It is a collection of spirits wandering through forests, of hungry ghosts and vengeful cat-women which have been haunting the Asian imagination for centuries that is the topic of a new exhibition “Ghosts and Hells in Asian art” at Musée du Quai Branly Jacques Chirac. From buddhism to video games, from religion to popular art, curators have found the most amazing documents and costumes in Chinese, Thai and Japanese collections.
The exhibition starts with two films by Nobuo Nakagawa, a specialist of ghosts films who died in 1984. They mix hells in blues and in reds. And some wonderful 18 th century painted masks of damned characters immediately give us a concrete idea of terror. A king-judge of the Third Hell, Songdi Wang in 1517 and Wuguan Wang from the Fourth Hell represent the funeral rituals in the Chinese temples. From the 17 th century, a wooden judge from Japan sits in the lotus position. It was lent by the Victoria and Albert museum.
Theatre and puppets play a big role in this show and a number of very pretty 19 th century Chinese figures in leather describe Mulian going down to inferno. Once again, Japanese prints are a strong moment especially with the Hokusai series, “The hundred stories of Okiku’s ghost”, who was a servant unfairly accused of having broken a precious plate. She was tied and thrown into a well. Every night, her spirit comes back to count the plates and haunts the master of the house.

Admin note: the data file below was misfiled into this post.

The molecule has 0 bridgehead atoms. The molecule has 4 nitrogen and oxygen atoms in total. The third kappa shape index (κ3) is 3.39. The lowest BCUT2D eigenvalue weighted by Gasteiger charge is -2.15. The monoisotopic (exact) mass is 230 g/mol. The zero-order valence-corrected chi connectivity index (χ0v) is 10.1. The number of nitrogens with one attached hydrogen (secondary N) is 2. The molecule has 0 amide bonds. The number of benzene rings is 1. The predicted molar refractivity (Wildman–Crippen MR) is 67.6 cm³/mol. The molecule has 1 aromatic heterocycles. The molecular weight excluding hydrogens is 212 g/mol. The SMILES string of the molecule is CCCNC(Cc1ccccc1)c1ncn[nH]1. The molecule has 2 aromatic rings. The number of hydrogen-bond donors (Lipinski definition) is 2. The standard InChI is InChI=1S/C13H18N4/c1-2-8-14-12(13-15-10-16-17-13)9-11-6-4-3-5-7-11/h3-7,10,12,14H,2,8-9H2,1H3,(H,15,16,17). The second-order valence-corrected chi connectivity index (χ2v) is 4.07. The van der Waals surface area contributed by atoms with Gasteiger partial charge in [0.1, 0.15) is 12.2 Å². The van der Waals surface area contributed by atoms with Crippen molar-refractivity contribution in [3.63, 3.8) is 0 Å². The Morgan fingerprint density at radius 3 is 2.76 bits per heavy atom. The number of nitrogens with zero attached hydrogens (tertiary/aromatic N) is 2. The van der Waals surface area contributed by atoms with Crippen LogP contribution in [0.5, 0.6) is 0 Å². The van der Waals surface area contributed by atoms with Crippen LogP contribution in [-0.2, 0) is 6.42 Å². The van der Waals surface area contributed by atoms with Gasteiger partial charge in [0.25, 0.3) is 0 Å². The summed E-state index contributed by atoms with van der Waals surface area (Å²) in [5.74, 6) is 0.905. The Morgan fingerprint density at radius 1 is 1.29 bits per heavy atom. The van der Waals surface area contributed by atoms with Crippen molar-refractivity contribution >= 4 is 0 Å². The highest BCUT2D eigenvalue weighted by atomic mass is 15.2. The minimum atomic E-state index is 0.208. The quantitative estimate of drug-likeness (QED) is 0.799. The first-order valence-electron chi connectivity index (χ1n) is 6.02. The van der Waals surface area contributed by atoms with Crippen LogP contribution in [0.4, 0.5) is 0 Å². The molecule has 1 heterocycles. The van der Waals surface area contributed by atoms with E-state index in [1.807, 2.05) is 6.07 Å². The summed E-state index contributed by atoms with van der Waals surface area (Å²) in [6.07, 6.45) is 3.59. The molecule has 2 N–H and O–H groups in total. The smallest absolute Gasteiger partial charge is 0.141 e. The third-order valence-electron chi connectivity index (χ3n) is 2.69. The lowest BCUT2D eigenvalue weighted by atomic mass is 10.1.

Sea ghosts are also described here as Funayûrei, spirits of the drowned. They try to sink ships and appear in the fog. An extraordinary ink on paper of a skeleton in 19 th century Japan, costumes of Taoist Chinese priests, give a very lively feeling to the exhibition. One of the last and most ancient sculpture (5th century) is of a Chinese monster-guardian of the temple in terra-cotta and comes from Musée Cernuschi.
The exhibition is on at Musée du Quai Branly till July 15 th and shows modern video games at the end. It is quite a surprise.
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